Thomson Dawson published an article on Branding Strategy Insider a couple of weeks ago called 'Social Media Marketing Is An Oxymoron'.
In it he argues:
There is no place for marketing in social media.
Think about being at a party having an enjoyable conversation with someone of like mind, then some annoying person interrupts your conversation to tell you how great they are and why you should engage with them. This is basically what most "social media marketing" really is. People hate being interrupted.
While I agree that people hate being interrupted by companies who are trying to talk to them or sell them something, I don’t agree with his generalization because I think the situation is a little more complex than that.
You are the Product
I think people understand and accept that, when companies provide them with free online services (such as an account on a social networking site), those companies aren’t doing this out the goodness of their hearts. Even Governments don’t provide services for free (yaay, taxes!) so there’s no reason to believe that any company would.
Instead of paying money for those services what people give these companies in exchange is:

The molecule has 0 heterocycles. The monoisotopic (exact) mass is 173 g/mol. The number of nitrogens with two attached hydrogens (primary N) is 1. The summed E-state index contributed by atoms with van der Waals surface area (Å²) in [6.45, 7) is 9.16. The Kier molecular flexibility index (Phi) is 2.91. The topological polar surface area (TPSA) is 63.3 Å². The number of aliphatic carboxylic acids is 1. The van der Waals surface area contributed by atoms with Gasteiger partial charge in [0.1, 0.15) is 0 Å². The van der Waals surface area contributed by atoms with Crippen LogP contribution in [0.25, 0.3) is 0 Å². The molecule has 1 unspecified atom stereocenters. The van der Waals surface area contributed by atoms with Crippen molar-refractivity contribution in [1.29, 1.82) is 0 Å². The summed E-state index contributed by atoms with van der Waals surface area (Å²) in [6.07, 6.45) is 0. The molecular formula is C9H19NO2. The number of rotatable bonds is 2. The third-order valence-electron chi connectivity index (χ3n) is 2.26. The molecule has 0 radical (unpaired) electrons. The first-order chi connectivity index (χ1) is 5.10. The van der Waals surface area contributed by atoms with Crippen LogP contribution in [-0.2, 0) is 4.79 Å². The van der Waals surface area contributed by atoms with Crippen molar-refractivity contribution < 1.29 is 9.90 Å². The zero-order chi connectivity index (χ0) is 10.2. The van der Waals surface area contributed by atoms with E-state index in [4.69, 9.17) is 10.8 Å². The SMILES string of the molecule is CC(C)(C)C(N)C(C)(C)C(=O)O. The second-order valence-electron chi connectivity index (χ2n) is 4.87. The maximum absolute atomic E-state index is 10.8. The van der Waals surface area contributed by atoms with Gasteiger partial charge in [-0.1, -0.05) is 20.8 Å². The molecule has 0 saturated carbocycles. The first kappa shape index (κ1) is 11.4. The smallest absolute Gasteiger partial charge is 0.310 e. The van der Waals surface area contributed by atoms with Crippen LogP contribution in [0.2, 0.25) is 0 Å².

- information about themselves and their relationships with others online (referred to as their ‘social graph’ – a term coined by Facebook),
- information about their interests and where they spend time on online, and
- their attention (so that third parties can market stuff to them via advertising).
If you're not paying for something, you're not the customer; you're the product being sold.
And people are more or less okay with that ‘product’ – that online version of themselves – being sold to companies. They know that, in turn, those companies will use this opportunity (i.e. the time they spend on various social media platforms) to sell stuff back to them. If this sounds familiar that’s because this is essentially the advertising-based free-to-air TV model (though with more sophisticated ad targeting).
So people expect to be marketed to on social media.
Not the Whole Story
But, that’s not the whole story because, sometimes, people don’t just expect to be marketed to, they want to be marketed to.
They want companies to sell them the stuff they want, when they want it, where they want it. In addition, they expect to talk to companies about their products and services – both before and after purchasing.
What People Want From Social Media
The way I see it, people seem to want five broad things from companies in the online and social media space:
This includes things like product information, contact details, terms and conditions, sizing charts, and so on. People look for this information on websites and Wikipedia pages and they search or ask for it on Facebook, Twitter, blogs, and forums. They also discover products on sites like Pinterest.
This covers everything from help with product information (when you’ve just entered the market for that product) all the way to customer support (after you’ve bought the product). People look for help on websites or they ask for it on Facebook and Twitter. And, depending on what the company offers, people might also ask for help over the phone, via Skype, or using live web chat.